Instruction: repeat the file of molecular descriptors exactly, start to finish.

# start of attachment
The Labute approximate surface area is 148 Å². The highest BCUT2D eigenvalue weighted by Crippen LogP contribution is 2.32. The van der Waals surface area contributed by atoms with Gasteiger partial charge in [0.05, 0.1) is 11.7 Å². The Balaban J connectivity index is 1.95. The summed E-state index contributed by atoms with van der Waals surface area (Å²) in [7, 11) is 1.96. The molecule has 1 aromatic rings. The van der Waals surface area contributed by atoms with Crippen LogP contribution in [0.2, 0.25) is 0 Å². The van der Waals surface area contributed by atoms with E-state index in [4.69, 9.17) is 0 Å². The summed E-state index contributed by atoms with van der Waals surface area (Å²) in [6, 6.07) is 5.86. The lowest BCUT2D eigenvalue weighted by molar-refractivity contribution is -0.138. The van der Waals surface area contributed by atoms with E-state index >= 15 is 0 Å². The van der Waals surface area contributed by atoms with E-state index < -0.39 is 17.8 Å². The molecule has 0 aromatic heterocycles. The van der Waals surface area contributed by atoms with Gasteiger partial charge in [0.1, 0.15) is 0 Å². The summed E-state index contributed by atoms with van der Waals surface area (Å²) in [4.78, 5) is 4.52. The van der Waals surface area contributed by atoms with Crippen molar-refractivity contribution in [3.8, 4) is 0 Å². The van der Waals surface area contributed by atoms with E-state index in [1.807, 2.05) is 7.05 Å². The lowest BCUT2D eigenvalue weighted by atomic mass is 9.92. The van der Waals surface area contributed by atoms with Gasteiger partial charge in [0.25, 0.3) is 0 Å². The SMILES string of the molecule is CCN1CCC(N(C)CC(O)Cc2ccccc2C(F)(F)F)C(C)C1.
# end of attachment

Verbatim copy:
The Labute approximate surface area is 148 Å². The highest BCUT2D eigenvalue weighted by Crippen LogP contribution is 2.32. The van der Waals surface area contributed by atoms with Gasteiger partial charge in [0.05, 0.1) is 11.7 Å². The Balaban J connectivity index is 1.95. The summed E-state index contributed by atoms with van der Waals surface area (Å²) in [7, 11) is 1.96. The molecule has 1 aromatic rings. The van der Waals surface area contributed by atoms with Crippen LogP contribution in [0.2, 0.25) is 0 Å². The van der Waals surface area contributed by atoms with E-state index in [4.69, 9.17) is 0 Å². The summed E-state index contributed by atoms with van der Waals surface area (Å²) in [6, 6.07) is 5.86. The lowest BCUT2D eigenvalue weighted by molar-refractivity contribution is -0.138. The van der Waals surface area contributed by atoms with E-state index >= 15 is 0 Å². The van der Waals surface area contributed by atoms with E-state index < -0.39 is 17.8 Å². The molecule has 0 aromatic heterocycles. The van der Waals surface area contributed by atoms with Gasteiger partial charge in [0.1, 0.15) is 0 Å². The summed E-state index contributed by atoms with van der Waals surface area (Å²) in [4.78, 5) is 4.52. The van der Waals surface area contributed by atoms with Crippen molar-refractivity contribution in [3.8, 4) is 0 Å². The van der Waals surface area contributed by atoms with E-state index in [1.807, 2.05) is 7.05 Å². The lowest BCUT2D eigenvalue weighted by atomic mass is 9.92. The van der Waals surface area contributed by atoms with Gasteiger partial charge in [0.25, 0.3) is 0 Å². The SMILES string of the molecule is CCN1CCC(N(C)CC(O)Cc2ccccc2C(F)(F)F)C(C)C1.